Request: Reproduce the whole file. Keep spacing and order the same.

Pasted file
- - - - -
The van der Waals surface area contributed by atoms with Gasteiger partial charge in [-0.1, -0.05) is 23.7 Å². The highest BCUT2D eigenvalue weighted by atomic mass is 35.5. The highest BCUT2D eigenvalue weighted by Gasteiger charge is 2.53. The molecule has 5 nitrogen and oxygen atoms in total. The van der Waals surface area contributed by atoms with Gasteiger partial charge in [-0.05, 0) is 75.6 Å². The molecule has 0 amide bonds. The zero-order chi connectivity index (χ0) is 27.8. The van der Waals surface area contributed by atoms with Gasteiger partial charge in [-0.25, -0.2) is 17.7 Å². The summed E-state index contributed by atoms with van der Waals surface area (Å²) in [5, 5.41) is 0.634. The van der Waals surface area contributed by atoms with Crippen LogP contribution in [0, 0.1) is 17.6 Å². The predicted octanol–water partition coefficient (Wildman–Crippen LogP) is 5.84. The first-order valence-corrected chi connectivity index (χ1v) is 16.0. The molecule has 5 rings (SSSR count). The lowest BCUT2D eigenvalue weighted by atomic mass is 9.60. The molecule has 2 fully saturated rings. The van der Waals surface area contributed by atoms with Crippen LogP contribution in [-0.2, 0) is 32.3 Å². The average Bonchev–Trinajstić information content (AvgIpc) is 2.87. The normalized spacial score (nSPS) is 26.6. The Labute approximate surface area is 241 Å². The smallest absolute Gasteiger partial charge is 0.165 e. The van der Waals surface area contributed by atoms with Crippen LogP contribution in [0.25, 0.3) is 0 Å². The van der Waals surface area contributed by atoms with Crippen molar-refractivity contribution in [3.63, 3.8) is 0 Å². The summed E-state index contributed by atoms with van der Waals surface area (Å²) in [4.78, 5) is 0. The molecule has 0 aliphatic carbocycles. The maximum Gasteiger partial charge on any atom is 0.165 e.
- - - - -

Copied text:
The van der Waals surface area contributed by atoms with Gasteiger partial charge in [-0.1, -0.05) is 23.7 Å². The highest BCUT2D eigenvalue weighted by atomic mass is 35.5. The highest BCUT2D eigenvalue weighted by Gasteiger charge is 2.53. The molecule has 5 nitrogen and oxygen atoms in total. The van der Waals surface area contributed by atoms with Gasteiger partial charge in [-0.05, 0) is 75.6 Å². The molecule has 0 amide bonds. The zero-order chi connectivity index (χ0) is 27.8. The van der Waals surface area contributed by atoms with Gasteiger partial charge in [-0.25, -0.2) is 17.7 Å². The summed E-state index contributed by atoms with van der Waals surface area (Å²) in [5, 5.41) is 0.634. The van der Waals surface area contributed by atoms with Crippen LogP contribution in [0, 0.1) is 17.6 Å². The predicted octanol–water partition coefficient (Wildman–Crippen LogP) is 5.84. The first-order valence-corrected chi connectivity index (χ1v) is 16.0. The molecule has 5 rings (SSSR count). The lowest BCUT2D eigenvalue weighted by atomic mass is 9.60. The molecule has 2 fully saturated rings. The van der Waals surface area contributed by atoms with Crippen LogP contribution in [-0.2, 0) is 32.3 Å². The average Bonchev–Trinajstić information content (AvgIpc) is 2.87. The normalized spacial score (nSPS) is 26.6. The Labute approximate surface area is 241 Å². The smallest absolute Gasteiger partial charge is 0.165 e. The van der Waals surface area contributed by atoms with Crippen LogP contribution in [0.25, 0.3) is 0 Å². The van der Waals surface area contributed by atoms with Crippen molar-refractivity contribution in [3.63, 3.8) is 0 Å². The summed E-state index contributed by atoms with van der Waals surface area (Å²) in [4.78, 5) is 0. The molecule has 0 aliphatic carbocycles. The maximum Gasteiger partial charge on any atom is 0.165 e.